In 2018 I’m tasked with exploring the unco calendar authors. This gives me the chance (and excuse) to read and re-read some unco Scots authors, mostly from the 19th century – what’s not to love. It’s the kind of exploration I relish.
The first of these is James Hogg. You can find my wee guide on www.unco.scot. But here at Gateway I’m offered the privilege of going into the author in a bit more depth and offering more of an opinion and bias than might be strictly acceptable over at unco.
Previous to this task I’ve never really given James Hogg the space he deserved. I’ve fallen prey to reading the ‘bestseller’ and then never really exploring the lesser known paths. That’s something I’m in the process of rectifying. I say process because I have to alert you to the fact, you’ll not get to know James Hogg in an instant. So I got reading… and came across this:
Brownie’s Here, Brownie’s there,
Brownie’s with you everywhere.
You’ve got to love that wee rhyme! It makes me smile and instantly I read it I thought Before Batman there was The Brownie of Bodsbeck. Somehow the rhyme just put me into the zap,pow, kaboom frame of mind. And folks, that’s just the start of Hogg’s box of tricks. Expect fireworks.
His writing is contemporary with Scott which has its challenges. I’m up for much longer and more complex sentence constructions than 21st century or even 20th century fiction favours, and can more than hold my own with work from the second half of the 19th century. But when I head back to the early 19th century, and beyond that, into the spill over of the 18th century, I begin to struggle. Mostly I don’t bother. Mostly that’s because the content is as difficult for me to swallow as the form. But with Hogg this isn’t the case. Hogg is not your usual writer.
He’s unapologetic in his use of Scots dialect. That can slow things down, but slowing things down can help you to savour them. And yes, he uses long and convoluted sentences so you have to hold onto your hat to try and keep up with the complex ideas. Unlike Scott (and most other late 18th/early 19th century writers) he’s not writing from the position of the upper ‘ gentle’ classes. Nor even from an emerging aspiring middle class. He’s writing, if not exactly from the position of the working class, (his Ettrick Shepherd routine is partially a construct) then at least he writes honestly about them and with a knowledge that is neither patronising nor damning. That’s enough to keep me reading.
Hogg has lots to offer, and to readers who have substantially different interests to my own, I know that. So don’t just take my word for it. I’ll tell you what I like about him, but there’s plenty more to reward time spent in his company.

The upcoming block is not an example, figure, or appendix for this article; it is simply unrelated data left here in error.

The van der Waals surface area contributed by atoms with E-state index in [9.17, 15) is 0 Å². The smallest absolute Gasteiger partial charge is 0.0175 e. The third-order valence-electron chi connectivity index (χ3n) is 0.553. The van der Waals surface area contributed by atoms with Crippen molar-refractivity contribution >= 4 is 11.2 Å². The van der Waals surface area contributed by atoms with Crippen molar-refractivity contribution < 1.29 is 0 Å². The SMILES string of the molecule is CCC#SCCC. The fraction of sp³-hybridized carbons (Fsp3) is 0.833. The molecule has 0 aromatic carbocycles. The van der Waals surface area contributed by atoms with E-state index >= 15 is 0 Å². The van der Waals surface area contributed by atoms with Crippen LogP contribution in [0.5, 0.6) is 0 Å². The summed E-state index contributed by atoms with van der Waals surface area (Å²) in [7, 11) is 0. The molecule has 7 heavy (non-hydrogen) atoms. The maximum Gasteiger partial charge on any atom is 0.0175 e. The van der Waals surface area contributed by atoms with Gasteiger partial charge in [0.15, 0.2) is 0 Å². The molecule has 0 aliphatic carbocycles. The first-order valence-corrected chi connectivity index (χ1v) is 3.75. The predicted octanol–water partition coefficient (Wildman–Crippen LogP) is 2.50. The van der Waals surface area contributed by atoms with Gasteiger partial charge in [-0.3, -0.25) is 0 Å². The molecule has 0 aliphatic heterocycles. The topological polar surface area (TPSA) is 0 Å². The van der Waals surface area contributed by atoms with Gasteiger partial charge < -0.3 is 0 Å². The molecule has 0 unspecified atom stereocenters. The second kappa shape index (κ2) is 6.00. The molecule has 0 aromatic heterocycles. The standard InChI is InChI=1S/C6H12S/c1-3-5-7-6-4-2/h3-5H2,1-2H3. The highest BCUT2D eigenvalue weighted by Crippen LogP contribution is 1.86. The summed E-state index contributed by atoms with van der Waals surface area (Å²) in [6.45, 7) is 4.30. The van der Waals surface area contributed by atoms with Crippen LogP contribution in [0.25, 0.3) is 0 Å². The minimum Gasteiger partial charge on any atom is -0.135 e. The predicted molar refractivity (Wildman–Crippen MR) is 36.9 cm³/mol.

My particular favourite at present is The Brownie of Bodsbeck. I’m not big into the supernatural, but I do love a good Aiken Drum/Brownie tale. I like the ‘outsider/community’ aspect of the tale. And in The Brownie of Bodsbeck Hogg is being really clever in his delivery. It’s actually the cover for a Covenanting Tale. So if you’re interested in the history of Covenanting (or indeed the history of Covenanting stories) as I am, it’s a must read. We are often sold our Covenanting history on the back of the Jacobites with ‘Whiggism’ constructed as a lackey of the Union. S.R. Crockett goes a long way to redress this balance, and he drew much of his inspiration from Hogg. It’s a connection which has not been explored nearly fully enough to date –let’s hope that changes some time soon.
Without wanting to spoil the story for you, Hogg’s mysterious ‘Brownie’ is in fact a Covenanter, and the guts of the story is to do with the viciousness and violence visited on the ordinary folk of the Borders as part of the Killing Times. As such it’s raised far beyond a tale of the supernatural, and into an exploration of society and politics of the time. That’s what I love about it anyway.
Hogg is a subversive writer. Brownie shows this, and as I am working my way through the Perils of Man and the Perils of Woman I am finding the same thing – though in ever different ways. He keeps you on your toes as regards structure. He deals with a load of complex ideas about people and society. He’s definitely no Walter Scott - and that, to my mind, is a good thing. But that said, if you like Scott (and can thole the dialect) you’ll probably like Hogg too.
There’s enough reading in Hogg to keep you going all year – though perhaps you might want to pair him up with something easier and save him for the times you can spare a good few hours or days to really get your teeth into him at his own pace. He’s the complete opposite of the beach-holiday read, though for me, were I stuck on a beach for a week, Hogg is the man I’d want to take with me. His brand of escapism is for those who like to escape while keeping their brain engaged. Is he the thinking man’s (or woman’s of course) Walter Scott? I think he possibly is.
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